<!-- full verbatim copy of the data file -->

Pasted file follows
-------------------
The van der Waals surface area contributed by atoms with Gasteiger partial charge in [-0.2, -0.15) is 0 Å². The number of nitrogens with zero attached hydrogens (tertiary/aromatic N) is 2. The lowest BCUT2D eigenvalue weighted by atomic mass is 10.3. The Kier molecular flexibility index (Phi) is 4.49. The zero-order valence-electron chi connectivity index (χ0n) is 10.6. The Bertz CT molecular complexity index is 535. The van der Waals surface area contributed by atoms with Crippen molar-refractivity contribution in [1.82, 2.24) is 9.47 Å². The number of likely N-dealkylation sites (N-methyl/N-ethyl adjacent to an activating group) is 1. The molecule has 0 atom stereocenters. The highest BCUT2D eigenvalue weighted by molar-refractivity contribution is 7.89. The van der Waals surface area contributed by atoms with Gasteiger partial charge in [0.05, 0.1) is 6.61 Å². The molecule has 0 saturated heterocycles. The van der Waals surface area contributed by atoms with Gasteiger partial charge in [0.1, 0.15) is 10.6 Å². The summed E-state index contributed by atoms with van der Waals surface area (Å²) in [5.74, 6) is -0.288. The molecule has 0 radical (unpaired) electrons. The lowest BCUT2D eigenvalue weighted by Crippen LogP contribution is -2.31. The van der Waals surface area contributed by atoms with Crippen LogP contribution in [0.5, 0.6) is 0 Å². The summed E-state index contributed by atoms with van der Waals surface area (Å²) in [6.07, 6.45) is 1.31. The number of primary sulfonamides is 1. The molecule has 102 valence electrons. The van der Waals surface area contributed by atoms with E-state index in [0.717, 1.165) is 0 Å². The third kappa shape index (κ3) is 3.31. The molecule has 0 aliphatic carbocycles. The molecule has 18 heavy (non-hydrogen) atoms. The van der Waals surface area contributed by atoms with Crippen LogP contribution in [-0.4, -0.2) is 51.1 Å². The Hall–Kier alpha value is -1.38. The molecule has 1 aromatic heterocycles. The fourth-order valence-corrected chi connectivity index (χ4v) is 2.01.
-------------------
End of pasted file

The van der Waals surface area contributed by atoms with Gasteiger partial charge in [-0.2, -0.15) is 0 Å². The number of nitrogens with zero attached hydrogens (tertiary/aromatic N) is 2. The lowest BCUT2D eigenvalue weighted by atomic mass is 10.3. The Kier molecular flexibility index (Phi) is 4.49. The zero-order valence-electron chi connectivity index (χ0n) is 10.6. The Bertz CT molecular complexity index is 535. The van der Waals surface area contributed by atoms with Crippen molar-refractivity contribution in [1.82, 2.24) is 9.47 Å². The number of likely N-dealkylation sites (N-methyl/N-ethyl adjacent to an activating group) is 1. The molecule has 0 atom stereocenters. The highest BCUT2D eigenvalue weighted by molar-refractivity contribution is 7.89. The van der Waals surface area contributed by atoms with Gasteiger partial charge in [0.05, 0.1) is 6.61 Å². The molecule has 0 saturated heterocycles. The van der Waals surface area contributed by atoms with Gasteiger partial charge in [0.1, 0.15) is 10.6 Å². The summed E-state index contributed by atoms with van der Waals surface area (Å²) in [5.74, 6) is -0.288. The molecule has 0 radical (unpaired) electrons. The lowest BCUT2D eigenvalue weighted by Crippen LogP contribution is -2.31. The van der Waals surface area contributed by atoms with Crippen LogP contribution in [0.5, 0.6) is 0 Å². The summed E-state index contributed by atoms with van der Waals surface area (Å²) in [6.07, 6.45) is 1.31. The number of primary sulfonamides is 1. The molecule has 102 valence electrons. The van der Waals surface area contributed by atoms with E-state index in [0.717, 1.165) is 0 Å². The third kappa shape index (κ3) is 3.31. The molecule has 0 aliphatic carbocycles. The molecule has 18 heavy (non-hydrogen) atoms. The van der Waals surface area contributed by atoms with Crippen LogP contribution in [-0.4, -0.2) is 51.1 Å². The Hall–Kier alpha value is -1.38. The molecule has 1 aromatic heterocycles. The fourth-order valence-corrected chi connectivity index (χ4v) is 2.01.